There is a large gap in trust in e-cigarettes among smokers, with more than half now believing they are as harmful as, or more harmful than, cigarettes.
The poll of 2,000 smokers shows a growing distrust of switching to e-cigarettes. Nearly 38 percent of those who lack trust say this may deter them from trying to quit smoking by smoking e-cigarettes in the future.
The Kahn Review says e-cigarettes play a central role in the nation’s smoke-free future, with more than 6.5 million people in the UK still smoking. Evidence from the Office of Health Improvement and Disparities (OHID) last year reaffirmed that e-cigarettes are at least 95 percent less harmful than smoking.
But according to a study of adult smokers’ trust in e-cigarettes commissioned by inhalation technology pioneer SMOORE and conducted by One Poll, 29 percent only believe in e-cigarettes as a way to quit smoking, while 13 percent don’t believe in them at all.
Among those whose trust is declining, 35% said there is a lack of independent long-term clinical research showing that e-cigarettes are less harmful than smoking. While 31 percent are concerned about the lack of any available information on the harm profile of different vape products. Other factors contributing to the lack of trust include negative reports and studies encountered by smokers, inconsistent government attitudes toward e-cigarettes around the world, the growing black market for e-cigarettes, and the World Health Organization’s views on e-cigarettes.
“There are significant efforts to motivate smokers to switch to e-cigarette products, but as of now, there is not all the information needed to make a decision,” said Tensing Pei, senior aerosol engineer at Seymour. for analysis, testing and safety assessment.
“It is vital that smokers feel confident enough to switch to e-cigarettes, especially since Health Minister Neil O’Brien (Neil O’Brien) has said the government must ‘harness the huge potential of e-cigarettes to help adult smokers quit’. “
“But reducing or quitting is very difficult and they must be convinced that what they are trying is not a waste of time. If e-cigarettes are seen as a reliable way to quit, urgent efforts need to be made to ensure that smokers believe these products will have the desired effect.”
The study also reveals how to regain trust among these smokers, 30 percent of whom claim a public health campaign promoting evidence-based facts could turn the tide. Better education of physicians and more advice on how e-cigarettes can be an effective way to reduce the harms of smoking was cited as another key way to build trust.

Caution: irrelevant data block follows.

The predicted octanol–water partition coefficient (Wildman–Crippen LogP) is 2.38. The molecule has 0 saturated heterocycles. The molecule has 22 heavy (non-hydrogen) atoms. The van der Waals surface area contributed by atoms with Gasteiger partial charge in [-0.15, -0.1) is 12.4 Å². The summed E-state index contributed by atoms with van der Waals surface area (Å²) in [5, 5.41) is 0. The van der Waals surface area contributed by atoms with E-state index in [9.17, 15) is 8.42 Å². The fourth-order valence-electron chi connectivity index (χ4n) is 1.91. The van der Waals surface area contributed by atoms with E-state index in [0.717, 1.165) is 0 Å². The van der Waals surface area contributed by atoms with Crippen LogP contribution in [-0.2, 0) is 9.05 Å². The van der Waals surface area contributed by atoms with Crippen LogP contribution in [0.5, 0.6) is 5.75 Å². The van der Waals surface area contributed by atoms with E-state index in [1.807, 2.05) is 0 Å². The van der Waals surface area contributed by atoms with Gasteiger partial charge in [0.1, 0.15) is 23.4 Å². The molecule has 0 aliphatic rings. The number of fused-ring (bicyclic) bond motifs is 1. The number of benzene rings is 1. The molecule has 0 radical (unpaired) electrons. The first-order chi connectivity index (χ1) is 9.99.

Meanwhile, 21 percent welcomed the removal of advertising regulations on e-cigarette companies. However, 68% of smokers remain confused when it comes to understanding which products are appropriate to help quit smoking. When it comes to e-cigarette products, 70 percent now “don’t know who to trust.
Three-quarters of smokers want information about the harm profile of e-cigarette products at the time of purchase. Of those, 87 percent say it is important to know exactly what they are inhaling. Many are seeking clarification on the chemical composition (60%), carbon residue (46%) and heavy metal content (44%) of e-cigarettes.
However, 74% of people who smoke and inhale e-cigarettes initially begin to reduce their dependence on cigarettes, with 58% claiming they have had success.
The study coincided with Smoore’s creation of an independent think tank of scientific, cessation and compliance experts from the U.K. and U.S. to lay the foundation for an industry-wide harm reduction rating system that can be communicated to consumers on product packaging or accessed via QR codes.
“The concept of tobacco harm reduction is not widely understood by smokers, and there is a widespread misconception among the general public about the relative safety of e-cigarette products compared to smoking,” said Ian Fearon, one of the panel’s experts, who previously worked at Juul Labs and BAT in senior scientific and clinical positions at Juul Labs and BAT.
“The development of harm reduction labels can help smokers understand the potential risks of e-cigarette reduction and encourage switching, in addition to reassuring e-cigarette users about the quality of the products they use and allowing them to differentiate between products.
“Last year’s government statistics showed that the percentage of smokers in the UK was at its lowest level on record, and this decline was largely attributed to the major role played by e-cigarettes.
“However, the results of this study highlight the significant trust gap that exists between adult smokers, which is critical for the e-cigarette industry, government, regulators and healthcare professionals.
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